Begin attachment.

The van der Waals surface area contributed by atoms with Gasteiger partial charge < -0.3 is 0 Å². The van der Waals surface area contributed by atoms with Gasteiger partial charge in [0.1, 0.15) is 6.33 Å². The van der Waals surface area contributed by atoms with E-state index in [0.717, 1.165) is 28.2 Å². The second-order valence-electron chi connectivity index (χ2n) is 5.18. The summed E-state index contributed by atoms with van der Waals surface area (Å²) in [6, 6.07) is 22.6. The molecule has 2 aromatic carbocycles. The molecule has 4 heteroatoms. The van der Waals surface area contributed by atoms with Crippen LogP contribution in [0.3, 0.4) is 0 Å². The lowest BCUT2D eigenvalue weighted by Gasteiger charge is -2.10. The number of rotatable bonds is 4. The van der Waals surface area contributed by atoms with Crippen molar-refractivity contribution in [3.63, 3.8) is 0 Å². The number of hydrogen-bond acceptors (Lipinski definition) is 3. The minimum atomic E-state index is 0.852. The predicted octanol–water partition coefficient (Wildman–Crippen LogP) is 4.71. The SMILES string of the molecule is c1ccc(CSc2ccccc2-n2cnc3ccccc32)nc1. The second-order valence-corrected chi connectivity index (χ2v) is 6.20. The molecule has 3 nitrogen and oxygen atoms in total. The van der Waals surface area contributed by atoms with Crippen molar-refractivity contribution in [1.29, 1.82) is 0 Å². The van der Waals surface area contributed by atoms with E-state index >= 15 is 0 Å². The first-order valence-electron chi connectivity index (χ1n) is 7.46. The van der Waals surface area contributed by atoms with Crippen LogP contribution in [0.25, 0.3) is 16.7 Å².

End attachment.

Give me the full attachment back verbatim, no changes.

The van der Waals surface area contributed by atoms with Gasteiger partial charge < -0.3 is 0 Å². The van der Waals surface area contributed by atoms with Gasteiger partial charge in [0.1, 0.15) is 6.33 Å². The van der Waals surface area contributed by atoms with E-state index in [0.717, 1.165) is 28.2 Å². The second-order valence-electron chi connectivity index (χ2n) is 5.18. The summed E-state index contributed by atoms with van der Waals surface area (Å²) in [6, 6.07) is 22.6. The molecule has 2 aromatic carbocycles. The molecule has 4 heteroatoms. The van der Waals surface area contributed by atoms with Crippen LogP contribution in [0.3, 0.4) is 0 Å². The lowest BCUT2D eigenvalue weighted by Gasteiger charge is -2.10. The number of rotatable bonds is 4. The van der Waals surface area contributed by atoms with Crippen molar-refractivity contribution in [3.63, 3.8) is 0 Å². The number of hydrogen-bond acceptors (Lipinski definition) is 3. The minimum atomic E-state index is 0.852. The predicted octanol–water partition coefficient (Wildman–Crippen LogP) is 4.71. The SMILES string of the molecule is c1ccc(CSc2ccccc2-n2cnc3ccccc32)nc1. The second-order valence-corrected chi connectivity index (χ2v) is 6.20. The molecule has 3 nitrogen and oxygen atoms in total. The van der Waals surface area contributed by atoms with Crippen molar-refractivity contribution in [1.29, 1.82) is 0 Å². The van der Waals surface area contributed by atoms with E-state index >= 15 is 0 Å². The first-order valence-electron chi connectivity index (χ1n) is 7.46. The van der Waals surface area contributed by atoms with Crippen LogP contribution in [0.25, 0.3) is 16.7 Å².